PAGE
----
My brother and I witnessed emergency evacuations due to “trench foot” and blisters that many fellow hikers had endured. They say that many accidents are caused due to excess pack weight, and wearing the wrong footwear. I would not do any kind of hiking now without Point6’s Celliant Merino wool socks.
Posted on February 20, 2014
As the second race in the 1st annual XTERRA Steamboat Snowshoe Series gets underway this weekend, one of Steamboat’s resident outdoor brands, Point6 will be out in full force.
As a proud sponsor of the series, Point6 will cheer on participants and supply its premium merino wool ski socks to the top 10 finishers in both the 5k and 10k snowshoe race age categories. Point6 offers a full line of performance merino wool socks for just about every activity out there, from hiking to skiing and snowboarding, to cycling, running, and everything in between.
The Steamboat Snowshoe Series is brought to you by Get Fit Family Racing and is part of the XTERRA trail series. Based in Steamboat, Get Fit Family Racing is focused on getting families together and fostering a healthy lifestyle and sense of community through fitness. Owners Todd and Heather Gollnick are lifelong residents of Steamboat and Heather is a 5x Ironman Champion and holds a degree in Corporate Fitness. This year Heather will also serve as one of Point6’s athlete ambassadors, where she will be instrumental in providing testimonials and feedback, product testing and development for Point6’s line of merino socks for running, hiking, skiing and more.
Point6 is proud to support Get Fit Family Racing in its endeavor to bring the XTERRA Snowshoe Series to Steamboat and serve local athletes of all ages and abilities.
XTERRA produces numerous races across the U.S. each year that are open to all runners, including the XTERRA Trail Run National and World Championships. Each winner of the 10k snowshoe race (all age groups) will receive free entrance into the XTERRA’s Trail Running National Championship scheduled at Snowbasin Resort in Utah, September 2014.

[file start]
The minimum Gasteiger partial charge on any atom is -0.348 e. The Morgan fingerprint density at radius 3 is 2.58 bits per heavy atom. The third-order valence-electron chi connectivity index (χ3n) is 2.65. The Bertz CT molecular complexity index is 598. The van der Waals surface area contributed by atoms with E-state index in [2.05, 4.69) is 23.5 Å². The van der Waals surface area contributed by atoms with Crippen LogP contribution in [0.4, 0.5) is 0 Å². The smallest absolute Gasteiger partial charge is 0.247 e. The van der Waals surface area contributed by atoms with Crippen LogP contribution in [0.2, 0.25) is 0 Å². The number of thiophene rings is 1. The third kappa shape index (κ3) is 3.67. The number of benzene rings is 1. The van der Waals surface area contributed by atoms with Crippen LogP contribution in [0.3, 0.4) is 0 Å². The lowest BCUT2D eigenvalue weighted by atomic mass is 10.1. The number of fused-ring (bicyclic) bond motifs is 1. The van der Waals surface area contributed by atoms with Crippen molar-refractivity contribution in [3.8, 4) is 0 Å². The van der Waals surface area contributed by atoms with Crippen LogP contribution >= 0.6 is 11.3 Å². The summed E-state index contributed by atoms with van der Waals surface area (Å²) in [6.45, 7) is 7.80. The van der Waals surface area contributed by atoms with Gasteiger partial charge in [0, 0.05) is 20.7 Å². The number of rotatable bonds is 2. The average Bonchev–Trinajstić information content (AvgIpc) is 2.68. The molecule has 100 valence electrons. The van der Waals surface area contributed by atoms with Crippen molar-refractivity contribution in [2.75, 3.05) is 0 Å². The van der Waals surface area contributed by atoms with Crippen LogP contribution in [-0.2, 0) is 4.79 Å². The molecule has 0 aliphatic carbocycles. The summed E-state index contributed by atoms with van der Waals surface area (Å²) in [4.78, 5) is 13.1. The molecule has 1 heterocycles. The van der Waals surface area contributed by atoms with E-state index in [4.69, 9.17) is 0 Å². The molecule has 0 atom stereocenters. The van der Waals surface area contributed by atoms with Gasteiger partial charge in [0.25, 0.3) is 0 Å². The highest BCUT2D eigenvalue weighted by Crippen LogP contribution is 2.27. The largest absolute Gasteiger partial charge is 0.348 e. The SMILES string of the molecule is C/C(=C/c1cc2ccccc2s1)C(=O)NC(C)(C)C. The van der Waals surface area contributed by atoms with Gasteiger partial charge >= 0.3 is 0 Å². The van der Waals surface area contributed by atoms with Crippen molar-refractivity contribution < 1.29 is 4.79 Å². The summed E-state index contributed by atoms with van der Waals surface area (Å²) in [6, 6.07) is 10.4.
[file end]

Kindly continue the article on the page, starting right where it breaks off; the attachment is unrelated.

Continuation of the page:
Other activities include Fat Tire Snow Bike races at each venue, including 5K and 10K competitive events to round out a great day of racing and fun.
The XTERRA Snowshoe Race Series is sure to be fun for the whole family!
Point6 is proud to show its support for Friends of the CAIC, a non-profit organization created to support the Colorado Avalanche Information Center (CAIC), which provides avalanche bulletins and promotes awareness, safety and education throughout Colorado.
Our great state is home to some of the best backcountry terrain in the lower 48, but the snowpack is notoriously dangerous and accounts for one-third of all avalanche fatalities in the United States. With increased traffic in the backcountry, the need for education and safety awareness has never been greater.
The CAIC is a crucial avalanche safety resource for our state, and we hope our contribution will help people stay safe in the backcountry this season.
Point6 will attend several of the CAIC’s events this year, including the Benefit Bash on November 9th in Breckenridge. The annual CAIC Benefit Bash is a crucial fundraising effort that supports avalanche forecasting and education. Point6 will be there to celebrate along with pro deal sales of its premium merino wool ski and snowboard socks for attendees in support of the Alliance.
To learn more, visit www.friendsofcaic.org or www.avalanche.state.co.us.